Background and objectives
Orphan drugs' high prices raise questions about whether their costs are worth their benefits. We examined the association between an orphan drug's cost-effectiveness and health plan coverage restrictiveness.
We analyzed a dataset of US commercial health plan coverage decisions (information current as of 2019) for orphan drugs (n = 3298). We used multi-level random-effect logistic regression to examine the association between orphan drug cost-effectiveness and coverage restrictiveness. We identified cost-effectiveness estimates from the Tufts Medical Center Cost-Effectiveness Analysis Registry, and from the Institute for Clinical and Economic Review's value assessments. We included only cost-effectiveness studies not funded by product manufacturers. We included the following independent variables: cancer indication, availability of alternatives, pediatric population, number of years since US Food and Drug Administration (FDA) approval, disease prevalence, annual cost, additional non-orphan indication, safety, and inclusion in a FDA expedited review program.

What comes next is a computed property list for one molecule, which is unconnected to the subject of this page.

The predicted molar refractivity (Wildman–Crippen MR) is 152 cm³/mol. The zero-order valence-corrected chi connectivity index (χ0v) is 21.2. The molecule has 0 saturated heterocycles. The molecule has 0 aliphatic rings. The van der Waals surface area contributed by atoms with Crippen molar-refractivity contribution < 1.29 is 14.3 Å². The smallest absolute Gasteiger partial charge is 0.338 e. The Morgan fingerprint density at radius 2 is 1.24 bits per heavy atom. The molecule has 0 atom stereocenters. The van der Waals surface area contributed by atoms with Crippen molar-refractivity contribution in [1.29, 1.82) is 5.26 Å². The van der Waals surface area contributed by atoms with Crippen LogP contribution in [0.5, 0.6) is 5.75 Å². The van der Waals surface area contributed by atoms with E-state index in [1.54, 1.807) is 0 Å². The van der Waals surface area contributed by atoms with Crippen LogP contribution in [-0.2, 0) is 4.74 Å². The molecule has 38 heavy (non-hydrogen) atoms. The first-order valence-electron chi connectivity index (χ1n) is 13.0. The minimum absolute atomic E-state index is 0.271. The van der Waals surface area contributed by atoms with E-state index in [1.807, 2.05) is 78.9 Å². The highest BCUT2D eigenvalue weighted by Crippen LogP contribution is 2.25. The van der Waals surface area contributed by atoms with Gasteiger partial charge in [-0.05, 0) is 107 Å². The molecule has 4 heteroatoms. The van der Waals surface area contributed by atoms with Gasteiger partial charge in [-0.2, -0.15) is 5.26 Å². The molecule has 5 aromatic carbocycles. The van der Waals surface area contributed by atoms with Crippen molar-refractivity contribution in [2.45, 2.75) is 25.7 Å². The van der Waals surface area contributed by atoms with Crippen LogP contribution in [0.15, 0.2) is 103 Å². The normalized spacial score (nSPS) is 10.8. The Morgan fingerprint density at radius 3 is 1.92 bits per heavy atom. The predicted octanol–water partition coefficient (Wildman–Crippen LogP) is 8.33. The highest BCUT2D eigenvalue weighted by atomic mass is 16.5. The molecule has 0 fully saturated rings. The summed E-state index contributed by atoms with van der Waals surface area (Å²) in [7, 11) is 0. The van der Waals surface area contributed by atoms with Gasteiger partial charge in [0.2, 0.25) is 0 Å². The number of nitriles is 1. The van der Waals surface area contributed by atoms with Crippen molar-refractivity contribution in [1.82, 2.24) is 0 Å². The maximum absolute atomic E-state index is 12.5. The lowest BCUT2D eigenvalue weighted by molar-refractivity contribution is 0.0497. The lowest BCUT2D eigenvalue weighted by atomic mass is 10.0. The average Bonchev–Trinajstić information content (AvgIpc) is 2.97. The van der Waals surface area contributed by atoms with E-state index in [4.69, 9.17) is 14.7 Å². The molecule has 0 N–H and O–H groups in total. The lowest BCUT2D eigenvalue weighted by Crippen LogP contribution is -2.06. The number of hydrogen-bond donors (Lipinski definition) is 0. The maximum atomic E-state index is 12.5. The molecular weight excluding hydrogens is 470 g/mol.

Plans restricted drug coverage in 29.7% (n = 981) of decisions. Plans were more likely to restrict drugs with incremental cost-effectiveness ratios of $50,000-$175,000 per quality-adjusted life-year [QALY] (odds ratio = 1.855, p < 0.05), $175,000-$500,000 per QALY (odds ratio = 1.859, p < 0.05), and >$500,000 per QALY/dominated (odds ratio = 2.032, p < 0.01), compared to drugs with incremental cost-effectiveness ratios <$50,000 per QALY. Plans more often restricted drugs with non-cancer indications, having available alternatives, with more recent approval, in an FDA expedited review program, and for which the FDA additionally issued approval for a non-orphan disease. Plans more often restricted drugs with higher annual costs, and drugs indicated for higher prevalence diseases. All findings p < 0.05.
Among other factors, an orphan drug's cost-effectiveness was associated with health plan drug coverage restrictiveness.